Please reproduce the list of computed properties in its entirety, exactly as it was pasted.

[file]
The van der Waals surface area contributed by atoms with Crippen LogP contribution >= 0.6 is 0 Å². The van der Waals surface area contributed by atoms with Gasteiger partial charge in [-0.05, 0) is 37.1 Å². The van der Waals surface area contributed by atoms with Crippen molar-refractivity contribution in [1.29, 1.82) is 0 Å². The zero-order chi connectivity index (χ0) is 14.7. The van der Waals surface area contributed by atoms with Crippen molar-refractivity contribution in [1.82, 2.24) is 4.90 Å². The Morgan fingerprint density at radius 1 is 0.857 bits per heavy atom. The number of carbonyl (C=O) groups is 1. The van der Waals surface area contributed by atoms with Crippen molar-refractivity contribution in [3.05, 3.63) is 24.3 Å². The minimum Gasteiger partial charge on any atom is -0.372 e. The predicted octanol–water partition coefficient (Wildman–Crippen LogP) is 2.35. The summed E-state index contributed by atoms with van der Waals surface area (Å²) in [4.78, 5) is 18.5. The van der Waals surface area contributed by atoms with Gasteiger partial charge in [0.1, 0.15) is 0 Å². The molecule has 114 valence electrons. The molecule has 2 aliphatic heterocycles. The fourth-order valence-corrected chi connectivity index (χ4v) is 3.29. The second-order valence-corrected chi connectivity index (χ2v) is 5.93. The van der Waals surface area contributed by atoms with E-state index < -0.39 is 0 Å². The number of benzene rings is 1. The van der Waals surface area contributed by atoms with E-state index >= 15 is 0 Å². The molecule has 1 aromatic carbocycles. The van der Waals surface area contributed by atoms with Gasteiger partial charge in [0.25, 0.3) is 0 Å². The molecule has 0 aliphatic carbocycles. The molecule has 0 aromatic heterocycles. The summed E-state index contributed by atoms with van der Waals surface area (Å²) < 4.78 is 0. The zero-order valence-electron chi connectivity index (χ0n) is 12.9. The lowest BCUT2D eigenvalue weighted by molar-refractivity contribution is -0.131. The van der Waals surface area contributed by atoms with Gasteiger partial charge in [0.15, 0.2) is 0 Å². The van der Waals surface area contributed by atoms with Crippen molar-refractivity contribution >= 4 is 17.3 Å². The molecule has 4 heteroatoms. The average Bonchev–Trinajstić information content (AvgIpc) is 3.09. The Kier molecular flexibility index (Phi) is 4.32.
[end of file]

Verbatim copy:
The van der Waals surface area contributed by atoms with Crippen LogP contribution >= 0.6 is 0 Å². The van der Waals surface area contributed by atoms with Gasteiger partial charge in [-0.05, 0) is 37.1 Å². The van der Waals surface area contributed by atoms with Crippen molar-refractivity contribution in [1.29, 1.82) is 0 Å². The zero-order chi connectivity index (χ0) is 14.7. The van der Waals surface area contributed by atoms with Crippen molar-refractivity contribution in [1.82, 2.24) is 4.90 Å². The Morgan fingerprint density at radius 1 is 0.857 bits per heavy atom. The number of carbonyl (C=O) groups is 1. The van der Waals surface area contributed by atoms with Crippen molar-refractivity contribution in [3.05, 3.63) is 24.3 Å². The minimum Gasteiger partial charge on any atom is -0.372 e. The predicted octanol–water partition coefficient (Wildman–Crippen LogP) is 2.35. The summed E-state index contributed by atoms with van der Waals surface area (Å²) in [4.78, 5) is 18.5. The van der Waals surface area contributed by atoms with Gasteiger partial charge in [0.1, 0.15) is 0 Å². The molecule has 114 valence electrons. The molecule has 2 aliphatic heterocycles. The fourth-order valence-corrected chi connectivity index (χ4v) is 3.29. The second-order valence-corrected chi connectivity index (χ2v) is 5.93. The van der Waals surface area contributed by atoms with E-state index < -0.39 is 0 Å². The number of benzene rings is 1. The van der Waals surface area contributed by atoms with E-state index >= 15 is 0 Å². The molecule has 1 aromatic carbocycles. The van der Waals surface area contributed by atoms with Gasteiger partial charge in [0.25, 0.3) is 0 Å². The molecule has 0 aliphatic carbocycles. The molecule has 0 aromatic heterocycles. The summed E-state index contributed by atoms with van der Waals surface area (Å²) < 4.78 is 0. The zero-order valence-electron chi connectivity index (χ0n) is 12.9. The lowest BCUT2D eigenvalue weighted by molar-refractivity contribution is -0.131. The van der Waals surface area contributed by atoms with Gasteiger partial charge in [0.15, 0.2) is 0 Å². The van der Waals surface area contributed by atoms with Crippen molar-refractivity contribution >= 4 is 17.3 Å². The molecule has 4 heteroatoms. The average Bonchev–Trinajstić information content (AvgIpc) is 3.09. The Kier molecular flexibility index (Phi) is 4.32.